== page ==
ESCR’s plan to improve the neighborhoods’ resiliency along with the parks’ is tangible, but the time between the, now, destruction of the Project Area 1 park to the, future, 2026 rebuilding of the new park, trees, green infrastructure, and sewer systems, has led many locals to have concerns about the negative health and environmental effects. 


Sarah Wellington stated, “The trees of this park are home to many endangered species of animals and act as an ecosystem of life…This is ecocide”. 


Retired nurse and community member involved with the 1000people1000trees-like East River Park Action Group, Joan Reinmuth, said how “a single tree gives off 60 cubic feet of oxygen, so every day they cut down 1000 trees, there go 60,000 cubic feet of pure oxygen every day. They are the only thing that’s stopping you from the 50 million car emissions that ride down the FDR every day.”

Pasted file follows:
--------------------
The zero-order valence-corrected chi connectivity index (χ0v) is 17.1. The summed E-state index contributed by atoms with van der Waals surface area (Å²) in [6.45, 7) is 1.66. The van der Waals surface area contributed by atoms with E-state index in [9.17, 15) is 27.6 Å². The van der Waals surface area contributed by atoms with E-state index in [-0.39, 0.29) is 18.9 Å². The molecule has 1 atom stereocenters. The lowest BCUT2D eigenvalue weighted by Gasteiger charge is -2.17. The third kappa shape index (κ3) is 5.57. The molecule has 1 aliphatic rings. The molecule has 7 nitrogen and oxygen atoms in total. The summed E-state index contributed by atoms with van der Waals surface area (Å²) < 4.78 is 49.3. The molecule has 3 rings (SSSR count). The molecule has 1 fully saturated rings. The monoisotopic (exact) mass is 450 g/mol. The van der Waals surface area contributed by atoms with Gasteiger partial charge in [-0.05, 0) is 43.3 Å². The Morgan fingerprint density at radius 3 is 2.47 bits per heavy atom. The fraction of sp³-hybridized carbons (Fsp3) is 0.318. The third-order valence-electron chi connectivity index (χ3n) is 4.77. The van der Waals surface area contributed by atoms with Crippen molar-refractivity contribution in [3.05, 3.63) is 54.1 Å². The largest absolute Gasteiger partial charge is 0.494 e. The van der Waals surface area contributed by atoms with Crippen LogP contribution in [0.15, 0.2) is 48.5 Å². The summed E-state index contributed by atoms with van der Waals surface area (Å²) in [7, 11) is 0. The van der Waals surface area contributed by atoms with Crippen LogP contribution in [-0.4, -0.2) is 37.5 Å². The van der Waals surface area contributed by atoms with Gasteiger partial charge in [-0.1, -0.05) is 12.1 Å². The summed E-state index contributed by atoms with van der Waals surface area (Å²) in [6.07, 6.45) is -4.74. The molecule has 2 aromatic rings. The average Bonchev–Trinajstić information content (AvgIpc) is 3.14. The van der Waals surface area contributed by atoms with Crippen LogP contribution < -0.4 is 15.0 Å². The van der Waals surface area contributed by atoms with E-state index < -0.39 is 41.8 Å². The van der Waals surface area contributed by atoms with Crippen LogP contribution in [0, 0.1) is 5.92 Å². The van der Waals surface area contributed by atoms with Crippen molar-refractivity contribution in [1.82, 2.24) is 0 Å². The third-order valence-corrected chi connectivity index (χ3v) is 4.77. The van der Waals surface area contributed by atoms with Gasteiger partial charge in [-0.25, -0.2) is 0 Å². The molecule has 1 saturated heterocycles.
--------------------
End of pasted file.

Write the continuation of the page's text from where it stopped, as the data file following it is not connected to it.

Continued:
Wendy Brawer, the founder/director of Green Map System, which engages communities in 65 countries in mapping green living resources, agreed that the infrastructure used in the 9/11 memorial is “interesting and a good example for the government to follow”. However, Brawer also disagreed with the ESCR plan and the green infrastructure completely, and offered a new proposal saying that “a one-mile deck adjacent to East River Park would add 8 acres of parkland, be a flood barrier, and redirect emissions from the windows of NYCHA residences.” According to Brawer, this is “where high asthma, the lingering effects of 911 dust, and COVID are exacerbated by bridge/power plant emissions.” 


But Ian Michaels doesn’t see it, saying “They thought the trees in Corlears Park, we're protecting them from the emissions? What effect do they think the trees have? I don't know how to react to something like that”. And to the concerns over the endangered animals and proposals of other projects, Michaels says, “This project has been number one, it was approved by the city council…Birds can fly somewhere else.”